The term gospel comes from the Old English for “good news” or “glad tidings.” It’s the direct translation of the Greek word euangelion, which literally means “good message.” Although it has come to refer to the story of Jesus’ life, its meaning during the first century was much broader. The gospel represented good news for a kingdom or empire in a variety of ways: a new king had been crowned, the king had defeated his enemies, or a new heir to the throne had been born. In any of these occurrences, messengers would be dispatched throughout the kingdom to proclaim the gospel, that is, the good news. It was also common practice for messengers to be dispatched following a battle to relay news of victory to an expectant king and country back home. In keeping with Christian tradition, the Gospel (capital “G”) refers to Jesus’ story, as recorded in the New Testament books of Matthew, Mark, Luke, and John.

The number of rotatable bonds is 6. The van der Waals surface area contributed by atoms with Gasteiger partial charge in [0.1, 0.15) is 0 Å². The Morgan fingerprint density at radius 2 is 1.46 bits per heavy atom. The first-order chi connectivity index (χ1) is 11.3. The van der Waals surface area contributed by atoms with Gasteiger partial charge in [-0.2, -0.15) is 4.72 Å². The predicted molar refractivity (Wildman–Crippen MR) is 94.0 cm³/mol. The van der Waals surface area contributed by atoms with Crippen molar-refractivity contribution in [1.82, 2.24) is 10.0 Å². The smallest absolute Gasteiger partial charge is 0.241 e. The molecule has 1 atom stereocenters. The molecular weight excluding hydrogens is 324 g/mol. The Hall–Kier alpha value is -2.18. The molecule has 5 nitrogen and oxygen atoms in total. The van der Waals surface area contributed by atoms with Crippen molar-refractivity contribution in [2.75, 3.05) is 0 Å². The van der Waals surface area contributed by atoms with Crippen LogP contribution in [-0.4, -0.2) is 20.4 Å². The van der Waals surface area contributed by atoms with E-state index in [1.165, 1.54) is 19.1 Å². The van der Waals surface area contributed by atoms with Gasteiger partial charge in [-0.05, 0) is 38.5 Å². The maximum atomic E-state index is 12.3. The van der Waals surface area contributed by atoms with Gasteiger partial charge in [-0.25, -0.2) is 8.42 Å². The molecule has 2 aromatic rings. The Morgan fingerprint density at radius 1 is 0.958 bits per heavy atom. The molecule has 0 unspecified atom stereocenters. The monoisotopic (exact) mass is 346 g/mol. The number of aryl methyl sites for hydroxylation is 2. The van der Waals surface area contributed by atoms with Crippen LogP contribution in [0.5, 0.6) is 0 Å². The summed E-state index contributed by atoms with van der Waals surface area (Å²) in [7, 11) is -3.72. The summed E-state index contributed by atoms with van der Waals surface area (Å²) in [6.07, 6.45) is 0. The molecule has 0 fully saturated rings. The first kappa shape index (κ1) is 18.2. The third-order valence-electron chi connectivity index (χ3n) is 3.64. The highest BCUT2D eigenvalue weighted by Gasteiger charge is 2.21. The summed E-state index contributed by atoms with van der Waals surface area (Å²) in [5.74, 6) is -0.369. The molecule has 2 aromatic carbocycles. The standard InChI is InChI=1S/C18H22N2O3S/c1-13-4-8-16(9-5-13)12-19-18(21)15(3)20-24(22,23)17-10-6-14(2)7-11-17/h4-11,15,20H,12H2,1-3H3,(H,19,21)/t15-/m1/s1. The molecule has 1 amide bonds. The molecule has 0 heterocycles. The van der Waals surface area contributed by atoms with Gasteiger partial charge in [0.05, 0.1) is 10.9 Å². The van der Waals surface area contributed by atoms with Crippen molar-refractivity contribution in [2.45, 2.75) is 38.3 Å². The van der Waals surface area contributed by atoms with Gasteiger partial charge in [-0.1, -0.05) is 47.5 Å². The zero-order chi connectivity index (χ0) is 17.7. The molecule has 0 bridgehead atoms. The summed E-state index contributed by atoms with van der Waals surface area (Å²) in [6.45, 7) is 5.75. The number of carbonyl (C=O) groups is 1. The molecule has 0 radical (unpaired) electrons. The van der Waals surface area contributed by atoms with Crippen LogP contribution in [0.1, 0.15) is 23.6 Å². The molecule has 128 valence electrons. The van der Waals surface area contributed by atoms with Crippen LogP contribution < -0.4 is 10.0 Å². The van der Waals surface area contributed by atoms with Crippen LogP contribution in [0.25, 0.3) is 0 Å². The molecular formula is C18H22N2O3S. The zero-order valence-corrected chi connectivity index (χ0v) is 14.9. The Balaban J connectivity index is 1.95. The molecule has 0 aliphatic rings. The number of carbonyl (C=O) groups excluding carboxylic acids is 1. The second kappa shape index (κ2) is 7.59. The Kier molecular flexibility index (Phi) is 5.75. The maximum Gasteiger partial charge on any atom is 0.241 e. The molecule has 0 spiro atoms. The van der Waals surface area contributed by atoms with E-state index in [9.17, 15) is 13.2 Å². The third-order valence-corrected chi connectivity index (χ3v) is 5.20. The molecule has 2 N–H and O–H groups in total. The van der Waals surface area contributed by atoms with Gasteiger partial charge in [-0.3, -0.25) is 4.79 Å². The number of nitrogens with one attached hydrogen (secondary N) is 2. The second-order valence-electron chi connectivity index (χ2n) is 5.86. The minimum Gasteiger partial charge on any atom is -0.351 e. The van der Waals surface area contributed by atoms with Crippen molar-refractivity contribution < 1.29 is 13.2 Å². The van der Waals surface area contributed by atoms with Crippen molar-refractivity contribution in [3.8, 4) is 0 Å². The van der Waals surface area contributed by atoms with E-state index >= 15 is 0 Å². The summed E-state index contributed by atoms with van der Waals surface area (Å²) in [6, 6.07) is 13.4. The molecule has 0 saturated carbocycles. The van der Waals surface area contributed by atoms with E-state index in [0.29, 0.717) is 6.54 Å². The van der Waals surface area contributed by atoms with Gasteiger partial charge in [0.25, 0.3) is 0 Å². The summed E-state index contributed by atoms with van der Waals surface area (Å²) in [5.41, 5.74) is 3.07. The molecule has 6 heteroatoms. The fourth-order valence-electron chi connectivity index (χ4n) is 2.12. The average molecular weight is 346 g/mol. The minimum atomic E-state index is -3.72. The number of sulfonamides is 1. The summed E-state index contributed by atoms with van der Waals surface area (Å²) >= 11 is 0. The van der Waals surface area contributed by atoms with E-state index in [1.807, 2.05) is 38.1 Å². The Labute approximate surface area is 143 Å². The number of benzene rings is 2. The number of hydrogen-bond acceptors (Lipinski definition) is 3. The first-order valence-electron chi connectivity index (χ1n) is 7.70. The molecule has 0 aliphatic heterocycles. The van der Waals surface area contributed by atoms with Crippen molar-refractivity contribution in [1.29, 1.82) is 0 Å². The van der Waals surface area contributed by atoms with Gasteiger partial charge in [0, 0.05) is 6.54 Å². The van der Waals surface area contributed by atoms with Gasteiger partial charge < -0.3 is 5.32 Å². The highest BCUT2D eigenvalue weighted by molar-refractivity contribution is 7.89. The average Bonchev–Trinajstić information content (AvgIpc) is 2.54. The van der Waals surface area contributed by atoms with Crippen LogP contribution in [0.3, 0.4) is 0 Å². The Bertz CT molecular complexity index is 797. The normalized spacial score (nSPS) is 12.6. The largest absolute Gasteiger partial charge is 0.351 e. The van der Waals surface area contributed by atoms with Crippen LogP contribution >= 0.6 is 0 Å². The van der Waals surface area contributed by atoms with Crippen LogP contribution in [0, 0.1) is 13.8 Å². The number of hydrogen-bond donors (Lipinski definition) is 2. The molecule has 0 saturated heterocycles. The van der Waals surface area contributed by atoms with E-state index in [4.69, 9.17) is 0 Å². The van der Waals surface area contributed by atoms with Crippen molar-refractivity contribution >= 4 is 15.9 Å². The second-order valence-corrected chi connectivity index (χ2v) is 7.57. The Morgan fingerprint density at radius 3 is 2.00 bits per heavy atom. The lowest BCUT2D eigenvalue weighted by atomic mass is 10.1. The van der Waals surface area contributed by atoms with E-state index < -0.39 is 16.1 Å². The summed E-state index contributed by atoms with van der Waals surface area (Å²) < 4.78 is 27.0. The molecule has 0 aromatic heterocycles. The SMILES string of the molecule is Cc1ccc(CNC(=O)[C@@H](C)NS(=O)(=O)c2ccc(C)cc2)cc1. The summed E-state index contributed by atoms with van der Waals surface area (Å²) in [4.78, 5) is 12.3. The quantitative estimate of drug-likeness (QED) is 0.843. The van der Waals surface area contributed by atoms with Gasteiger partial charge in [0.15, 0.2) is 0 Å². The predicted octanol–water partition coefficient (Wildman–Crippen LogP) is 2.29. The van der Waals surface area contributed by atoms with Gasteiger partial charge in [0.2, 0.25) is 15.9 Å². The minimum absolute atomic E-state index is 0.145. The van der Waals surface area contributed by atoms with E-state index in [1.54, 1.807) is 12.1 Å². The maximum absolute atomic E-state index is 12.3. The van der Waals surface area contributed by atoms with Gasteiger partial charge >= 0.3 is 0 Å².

How beautiful on the mountains are the feet of him who brings good news, who announces peace and brings good news of happiness, who announces salvation, saying in Zion, “Your God reigns!”
– Isaiah 52:7